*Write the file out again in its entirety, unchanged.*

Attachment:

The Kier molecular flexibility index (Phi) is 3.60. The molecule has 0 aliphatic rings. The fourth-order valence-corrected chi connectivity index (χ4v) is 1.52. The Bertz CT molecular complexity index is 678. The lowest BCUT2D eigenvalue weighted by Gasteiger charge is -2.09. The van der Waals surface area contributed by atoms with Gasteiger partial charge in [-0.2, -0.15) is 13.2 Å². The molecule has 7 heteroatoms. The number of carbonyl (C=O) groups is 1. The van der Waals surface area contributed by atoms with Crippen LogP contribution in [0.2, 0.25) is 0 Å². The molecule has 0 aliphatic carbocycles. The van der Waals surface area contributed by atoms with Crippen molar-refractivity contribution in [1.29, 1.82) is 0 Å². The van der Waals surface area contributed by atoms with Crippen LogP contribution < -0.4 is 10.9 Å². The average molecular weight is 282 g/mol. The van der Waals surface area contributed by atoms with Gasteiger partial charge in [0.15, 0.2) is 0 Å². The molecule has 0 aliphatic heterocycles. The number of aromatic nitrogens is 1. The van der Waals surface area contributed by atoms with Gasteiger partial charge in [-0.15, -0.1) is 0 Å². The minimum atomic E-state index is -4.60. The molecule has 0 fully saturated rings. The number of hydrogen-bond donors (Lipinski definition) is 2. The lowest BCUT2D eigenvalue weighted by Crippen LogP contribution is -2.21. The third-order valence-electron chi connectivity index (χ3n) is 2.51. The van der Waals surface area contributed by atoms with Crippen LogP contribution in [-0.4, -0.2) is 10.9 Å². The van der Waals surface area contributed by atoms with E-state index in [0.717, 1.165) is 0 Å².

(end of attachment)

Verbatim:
The Kier molecular flexibility index (Phi) is 3.60. The molecule has 0 aliphatic rings. The fourth-order valence-corrected chi connectivity index (χ4v) is 1.52. The Bertz CT molecular complexity index is 678. The lowest BCUT2D eigenvalue weighted by Gasteiger charge is -2.09. The van der Waals surface area contributed by atoms with Gasteiger partial charge in [-0.2, -0.15) is 13.2 Å². The molecule has 7 heteroatoms. The number of carbonyl (C=O) groups is 1. The van der Waals surface area contributed by atoms with Crippen LogP contribution in [0.2, 0.25) is 0 Å². The molecule has 0 aliphatic carbocycles. The van der Waals surface area contributed by atoms with Crippen molar-refractivity contribution in [1.29, 1.82) is 0 Å². The van der Waals surface area contributed by atoms with Crippen LogP contribution < -0.4 is 10.9 Å². The average molecular weight is 282 g/mol. The van der Waals surface area contributed by atoms with Gasteiger partial charge in [0.15, 0.2) is 0 Å². The molecule has 0 aliphatic heterocycles. The number of aromatic nitrogens is 1. The van der Waals surface area contributed by atoms with Gasteiger partial charge in [-0.15, -0.1) is 0 Å². The minimum atomic E-state index is -4.60. The molecule has 0 fully saturated rings. The number of hydrogen-bond donors (Lipinski definition) is 2. The lowest BCUT2D eigenvalue weighted by Crippen LogP contribution is -2.21. The third-order valence-electron chi connectivity index (χ3n) is 2.51. The van der Waals surface area contributed by atoms with Crippen LogP contribution in [-0.4, -0.2) is 10.9 Å². The van der Waals surface area contributed by atoms with E-state index in [0.717, 1.165) is 0 Å².